• A 50th-anniversary edition of one of the most powerful novels by the great Kenyan author and Nobel Prize contender A legendary work of African literature, this moving and eye-opening novel lucidly captures the drama of a people and culture whose world has been overturned. The River Between explores life in the mountains of Kenya during the early days of white settlement. Faced with a choice between an alluring new religion and their own ancestral customs, the Gikuyu people are torn between those who fear the unknown and those who see beyond it.
    For more than sixty-five years, Penguin has been the leading publisher of classic literature in the English-speaking world. With more than 1,500 titles, Penguin Classics represents a global bookshelf of the best works throughout history and across genres and disciplines. Readers trust the series to provide authoritative texts enhanced by introductions and notes by distinguished scholars and contemporary authors, as well as up-to-date translations by award-winning translators.
    From the Trade Paperback edition.

  • As a young student, internationally renowned author Ngugi wa Thiong'o found his voice as a playwright, journalist and novelist, writing his first, pivotal works just as the countries of East Africa were in the final throes of their independence struggles.For Ngugi, an ambitious student leaving Kenya for the first time, the prestigious Makerere University embodies all the potential and excitement of the early 1960s. Campus is a haven of opportunity for the brightest African students, a meeting place for great thinkers and writers from all over the world, and its alumni, including Milton Obote and Julius Nyerere, are filling Africa's emerging political and cultural positions. Despite the challenges he faces as a young black man in a British colony, it is here that Ngugi begins to write, weaving stories from the fibres of memory, history and a shockingly turbulent present.Birth of a Dream Weaver is a moving and thought-provoking memoir of the birth of one of the most important writers today, and the death of one of the most violent periods in global history.

  • The great Kenyan writer and Nobel Prize nominee Ngũgĩ wa Thiong’o’s powerful fictional critique of capitalism One of the cornerstones of Ngũgĩ wa Thiong’o’s fame, Devil on the Cross was written in secret, on toilet paper, while Ngũgĩ was in prison. It tells the tragic story of Wariinga, a young woman who moves from a rural Kenyan town to the capital, Nairobi, only to be exploited by her boss and later by a corrupt businessman. As she struggles to survive, Wariinga begins to realize that her problems are only symptoms of a larger societal malaise and that much of the misfortune stems from the Western, capitalist influences on her country. An impassioned cry for a Kenya free of dictatorship and for African writers to work in their own local dialects, Devil on the Cross has had a profound influence on Africa and on post-colonial African literature. For more than seventy years, Penguin has been the leading publisher of classic literature in the English-speaking world. With more than 1,700 titles, Penguin Classics represents a global bookshelf of the best works throughout history and across genres and disciplines. Readers trust the series to provide authoritative texts enhanced by introductions and notes by distinguished scholars and contemporary authors, as well as up-to-date translations by award-winning translators.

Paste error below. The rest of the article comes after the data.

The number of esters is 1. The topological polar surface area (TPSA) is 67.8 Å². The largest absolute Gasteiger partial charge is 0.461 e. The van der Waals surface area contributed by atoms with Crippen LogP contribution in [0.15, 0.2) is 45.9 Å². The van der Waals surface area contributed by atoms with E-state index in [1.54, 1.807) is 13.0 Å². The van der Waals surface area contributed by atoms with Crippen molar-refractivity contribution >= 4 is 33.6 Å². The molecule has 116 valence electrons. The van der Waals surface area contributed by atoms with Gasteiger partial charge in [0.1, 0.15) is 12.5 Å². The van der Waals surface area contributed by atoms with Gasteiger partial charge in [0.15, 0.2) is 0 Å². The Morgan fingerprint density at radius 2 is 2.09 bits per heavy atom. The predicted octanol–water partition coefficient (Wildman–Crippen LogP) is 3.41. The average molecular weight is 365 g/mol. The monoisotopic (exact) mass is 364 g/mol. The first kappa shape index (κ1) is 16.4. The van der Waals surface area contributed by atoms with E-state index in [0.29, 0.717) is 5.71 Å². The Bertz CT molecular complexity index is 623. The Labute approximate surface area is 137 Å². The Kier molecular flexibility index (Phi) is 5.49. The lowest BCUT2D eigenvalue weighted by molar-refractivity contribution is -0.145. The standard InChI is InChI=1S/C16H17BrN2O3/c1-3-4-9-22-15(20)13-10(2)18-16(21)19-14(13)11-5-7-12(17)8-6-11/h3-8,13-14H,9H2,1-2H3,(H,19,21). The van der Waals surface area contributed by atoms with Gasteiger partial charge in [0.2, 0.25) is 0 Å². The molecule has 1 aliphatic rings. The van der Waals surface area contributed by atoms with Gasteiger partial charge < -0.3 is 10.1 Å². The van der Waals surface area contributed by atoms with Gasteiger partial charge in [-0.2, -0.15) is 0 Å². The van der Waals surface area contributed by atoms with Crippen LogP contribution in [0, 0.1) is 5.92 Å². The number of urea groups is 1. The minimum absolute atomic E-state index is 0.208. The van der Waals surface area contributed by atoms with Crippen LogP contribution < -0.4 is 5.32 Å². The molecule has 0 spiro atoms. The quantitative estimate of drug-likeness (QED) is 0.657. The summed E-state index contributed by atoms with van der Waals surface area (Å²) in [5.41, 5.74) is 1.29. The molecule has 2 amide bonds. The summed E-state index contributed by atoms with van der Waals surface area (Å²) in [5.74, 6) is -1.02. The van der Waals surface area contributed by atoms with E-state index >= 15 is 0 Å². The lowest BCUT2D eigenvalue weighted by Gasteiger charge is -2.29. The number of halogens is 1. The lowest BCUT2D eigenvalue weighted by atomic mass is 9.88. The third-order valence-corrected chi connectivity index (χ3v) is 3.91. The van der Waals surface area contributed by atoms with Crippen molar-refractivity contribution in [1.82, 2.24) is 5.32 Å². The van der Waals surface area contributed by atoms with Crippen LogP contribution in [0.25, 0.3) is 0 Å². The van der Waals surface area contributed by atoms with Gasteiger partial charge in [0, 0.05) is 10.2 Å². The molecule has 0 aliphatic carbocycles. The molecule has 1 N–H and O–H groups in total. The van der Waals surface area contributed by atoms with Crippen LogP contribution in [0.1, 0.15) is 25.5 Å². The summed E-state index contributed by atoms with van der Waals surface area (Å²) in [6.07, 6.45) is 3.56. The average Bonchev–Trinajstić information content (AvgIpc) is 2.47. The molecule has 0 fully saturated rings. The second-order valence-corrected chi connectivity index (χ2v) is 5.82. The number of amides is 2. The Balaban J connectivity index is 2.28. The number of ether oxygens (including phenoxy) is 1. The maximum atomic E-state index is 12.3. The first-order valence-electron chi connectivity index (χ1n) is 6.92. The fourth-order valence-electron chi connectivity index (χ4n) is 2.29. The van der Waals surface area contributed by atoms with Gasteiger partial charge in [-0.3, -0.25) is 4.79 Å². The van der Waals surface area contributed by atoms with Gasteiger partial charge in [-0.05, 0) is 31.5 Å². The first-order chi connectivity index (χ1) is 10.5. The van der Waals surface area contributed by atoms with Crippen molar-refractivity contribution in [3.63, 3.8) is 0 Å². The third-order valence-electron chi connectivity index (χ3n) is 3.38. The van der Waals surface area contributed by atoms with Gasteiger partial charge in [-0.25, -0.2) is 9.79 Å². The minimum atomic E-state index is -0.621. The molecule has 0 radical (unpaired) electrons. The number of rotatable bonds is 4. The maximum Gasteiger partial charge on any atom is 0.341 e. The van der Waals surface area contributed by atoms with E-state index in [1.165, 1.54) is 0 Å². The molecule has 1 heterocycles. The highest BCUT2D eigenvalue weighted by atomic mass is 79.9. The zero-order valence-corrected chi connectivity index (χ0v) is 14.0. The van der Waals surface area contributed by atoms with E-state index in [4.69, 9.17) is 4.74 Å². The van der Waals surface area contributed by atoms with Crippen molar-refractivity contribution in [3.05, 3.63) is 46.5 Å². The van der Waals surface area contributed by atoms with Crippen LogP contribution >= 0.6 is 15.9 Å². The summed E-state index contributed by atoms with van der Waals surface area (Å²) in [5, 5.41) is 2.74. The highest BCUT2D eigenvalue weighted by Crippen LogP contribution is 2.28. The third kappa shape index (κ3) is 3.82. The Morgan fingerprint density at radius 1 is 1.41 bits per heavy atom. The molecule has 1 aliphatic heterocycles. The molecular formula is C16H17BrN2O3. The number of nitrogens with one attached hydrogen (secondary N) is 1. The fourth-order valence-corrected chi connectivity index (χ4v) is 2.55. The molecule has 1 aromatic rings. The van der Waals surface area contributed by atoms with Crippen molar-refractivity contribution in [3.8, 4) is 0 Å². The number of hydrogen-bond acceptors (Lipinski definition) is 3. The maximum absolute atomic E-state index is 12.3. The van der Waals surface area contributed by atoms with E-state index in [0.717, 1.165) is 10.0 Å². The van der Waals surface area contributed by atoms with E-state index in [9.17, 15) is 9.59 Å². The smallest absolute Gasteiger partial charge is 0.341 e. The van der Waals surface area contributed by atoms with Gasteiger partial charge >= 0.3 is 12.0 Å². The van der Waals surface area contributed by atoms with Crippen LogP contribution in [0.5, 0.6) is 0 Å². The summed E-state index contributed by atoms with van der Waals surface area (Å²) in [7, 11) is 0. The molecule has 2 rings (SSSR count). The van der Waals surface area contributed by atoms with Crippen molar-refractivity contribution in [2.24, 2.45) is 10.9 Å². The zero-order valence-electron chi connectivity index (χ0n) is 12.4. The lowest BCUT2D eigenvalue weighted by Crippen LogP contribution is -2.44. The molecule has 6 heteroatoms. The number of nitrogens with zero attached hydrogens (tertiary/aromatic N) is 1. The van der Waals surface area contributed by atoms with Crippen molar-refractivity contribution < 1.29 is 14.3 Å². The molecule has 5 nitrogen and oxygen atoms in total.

• Novelist Ngugi wa Thiong'o has been a force in African literature for decades: Since the 1970s, when he gave up the English language to commit himself to writing in African languages, his foremost concern has been the critical importance of language to culture. In Something Torn and New, Ngugi explores Africa's historical, economic, and cultural fragmentation by slavery, colonialism, and globalization. Throughout this tragic history, a constant and irrepressible force was Europhonism: the replacement of native names, languages, and identities with European ones. The result was the dismemberment of African memory.Seeking to remember language in order to revitalize it, Ngugi's quest is for wholeness. Wide-ranging, erudite, and hopeful, Something Torn and New is a cri de coeur to save Africa's cultural future.